This post summarises a piece for the European Journal of International Relations just published online. An inconsequentially different pre-publication version is also available for anyone unable to breach the pay wall.
UPDATE (8 March): Sage have kindly made the full EJIR paper open access until early April, so you can now get it directly that way too.
I’m sure you have reasons
A rational defence
Weapons and motives
But I can’t help thinking
It’s still all disease.
Fugazi, ‘Argument’ (2001)
‘Weapon of War’ could be many explanations and I’m not sure of any of them.
UNHCR official, Goma, Democratic Republic of Congo, June 2010
1. War Rape in the Feminist Imaginary
Rape is a weapon of war. Such is the refrain of practically all contemporary academic research, political advocacy and media reporting on wartime sexual violence. Once considered firmly outside the remit of foreign policy, rape is today labelled as a ‘tactic of war’ by US Secretaries of State who pledge to eradicate it and acknowledged as a war crime and constituent act of genocide at the highest levels of international law and global governance, a development which for some amounts to the ‘international criminalization of rape’. This idea of rape as a weapon of war has a distinctly feminist heritage. Opposed to the historical placement of gendered violence within the hidden realm of the private, feminist scholarship was the first to draw out the connections between sexual violence and the history of war, just as feminists fought to make rape in times of nominal peace a matter for public concern. Feminist academics have, then, pioneered a view of sexual violence as a form of social power characterised by the operations and dynamics of gender. Sexual violence under feminist inquiry is thus politicised, and forced into the public sphere.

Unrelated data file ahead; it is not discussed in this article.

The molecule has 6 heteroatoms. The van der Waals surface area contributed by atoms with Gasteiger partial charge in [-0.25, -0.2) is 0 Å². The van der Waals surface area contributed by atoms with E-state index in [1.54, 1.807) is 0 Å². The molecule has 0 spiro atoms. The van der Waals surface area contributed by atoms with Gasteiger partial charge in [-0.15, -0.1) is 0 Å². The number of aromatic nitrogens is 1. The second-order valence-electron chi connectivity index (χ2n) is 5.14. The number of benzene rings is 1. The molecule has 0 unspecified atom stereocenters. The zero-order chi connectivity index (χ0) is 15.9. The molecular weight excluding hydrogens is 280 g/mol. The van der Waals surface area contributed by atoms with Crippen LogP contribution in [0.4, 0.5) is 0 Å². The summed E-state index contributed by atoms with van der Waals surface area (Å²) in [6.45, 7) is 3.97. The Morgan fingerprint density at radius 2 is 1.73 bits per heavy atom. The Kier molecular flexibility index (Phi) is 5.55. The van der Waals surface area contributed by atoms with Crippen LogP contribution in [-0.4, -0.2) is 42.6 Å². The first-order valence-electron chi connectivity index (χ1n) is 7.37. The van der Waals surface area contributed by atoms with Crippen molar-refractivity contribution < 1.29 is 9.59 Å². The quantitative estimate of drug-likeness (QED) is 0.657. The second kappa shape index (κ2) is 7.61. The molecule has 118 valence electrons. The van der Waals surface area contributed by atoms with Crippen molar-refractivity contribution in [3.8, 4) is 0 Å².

But the consensus that rape is a weapon of war obscures important, and frequently unacknowledged, differences in our ways of understanding and explaining it. Continue reading